Posts Tagged: Records
A display of vaccines that are, or will be, available to fight COVID-19. (Photo: iTechGuru, via Shutterstock)
The recent rollout of two newly authorized COVID-19 vaccines is a bright ray of hope at the pandemic’s darkest hour. We now have a path that can lead us to happier times — even as we watch and suffer from the horrible onslaught of new infections, hospitalizations and deaths that mark the end of this regrettable year.
State Attorney General Xavier Becerra addresses reporters in Sacramento. (Photo: AP/Rich Pedroncelli)
California Attorney General Xavier Becerra, who has filed 40-plus lawsuits against the Trump Administration, has been a darling of many California Democrats. Now he finds himself in a court fight against some of his admirers.
Desert Valley Hospital, Victorville, Calif. Photo: nursesinternet.com
Hackers have attacked two more Southern California hospitals and federal authorities are investigating the case, according to the hospitals’ parent company. Prime Healthcare Services Inc., a fast-growing national hospital chain, said a malware attack disrupted computer servers at two of its California hospitals, Chino Valley Medical Center in Chino and Desert Valley Hospital in Victorville.
An attempt by journalists to force the disclosure of appointment records, calendars, schedules and related material of two former lawmakers facing corruption charges in an FBI undercover probe was put on hold Friday. Superior Court Judge Michael Kenny heard oral arguments and is expected to make a final ruling within 90 days. The day before, Kenny issued a tentative ruling that favored the reporters in a lawsuit against the Legislature seeking access to the records.
Michael Peevey at a December meeting of the state Public Utilities Commission. (Photo: Jeff Chiu/Associated Press)
It’s almost impossible these days to see the name Michael Peevey without the word “embattled” attached to it. Peevey stepped down last December after serving two six-year terms on the California Public Utilities Commission, almost all of them as PUC president. He has been subjected to withering public criticism up and down the state for fostering a too-cozy relationship between the PUC and the utility firms he was charged with regulating, most recently Pacific Gas & Electric. “Don’t shoot, I surrender,” Peevey wryly told the commission at its December meeting, a comment that drew laughs.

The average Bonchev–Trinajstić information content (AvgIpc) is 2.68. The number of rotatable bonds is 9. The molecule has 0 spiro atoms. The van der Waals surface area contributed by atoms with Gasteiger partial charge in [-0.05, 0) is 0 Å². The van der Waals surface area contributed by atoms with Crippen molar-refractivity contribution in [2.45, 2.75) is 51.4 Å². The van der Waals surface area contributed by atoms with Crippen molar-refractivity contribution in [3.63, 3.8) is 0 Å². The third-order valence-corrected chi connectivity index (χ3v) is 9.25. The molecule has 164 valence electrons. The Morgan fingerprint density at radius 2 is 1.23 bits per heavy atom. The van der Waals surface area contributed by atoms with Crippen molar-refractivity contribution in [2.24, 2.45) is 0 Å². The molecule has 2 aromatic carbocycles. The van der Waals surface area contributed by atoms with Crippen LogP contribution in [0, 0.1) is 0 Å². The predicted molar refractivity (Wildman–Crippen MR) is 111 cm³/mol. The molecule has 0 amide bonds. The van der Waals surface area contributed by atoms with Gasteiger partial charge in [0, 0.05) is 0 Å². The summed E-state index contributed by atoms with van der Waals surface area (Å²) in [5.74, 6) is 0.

State Capitol, Sacramento. (Photo: Franco Folini)
State lawmakers and voters agreed on one thing: transparency in government. Local government, that is. State government remains exempt. Did voters know that when they approved Proposition 42 on June 3?
San Gabriel Dam
OPINION: Sacramento, for example, experienced the driest year since they began measuring rainfall in 1878. Conditions are so dry that some cities in the Central Valley are already imposing water rationing orders and more are expected to follow. According to the U.S. Drought Monitoring System, approximately 85% of the state is suffering from severe drought, and the snow pack is so meager in some places, there is simply no snow to measure.
The question is simple: Should local governments pick up the tab for complying with California’s laws requiring local open meetings and access to public records? But the answer is not so simple. (Photo: Almonroth)
The state Senate on Monday approved and sent to Gov. Brown a bill that would restore key provisions of the California Public Records Act, following an outcry from the media and others that officials had tried to block the public’s access to government business.
The bill, SB 71 by the Senate Budget Committee, removed
Tucked away in the state budget package on Gov. Brown’s desk is a provision that makes it easier for local governments to avoid complying with Public Records Act requests.
“The bill essentially makes a portion of the Public Records Act optional for local governments – that’s the long and short of it,” said Phillip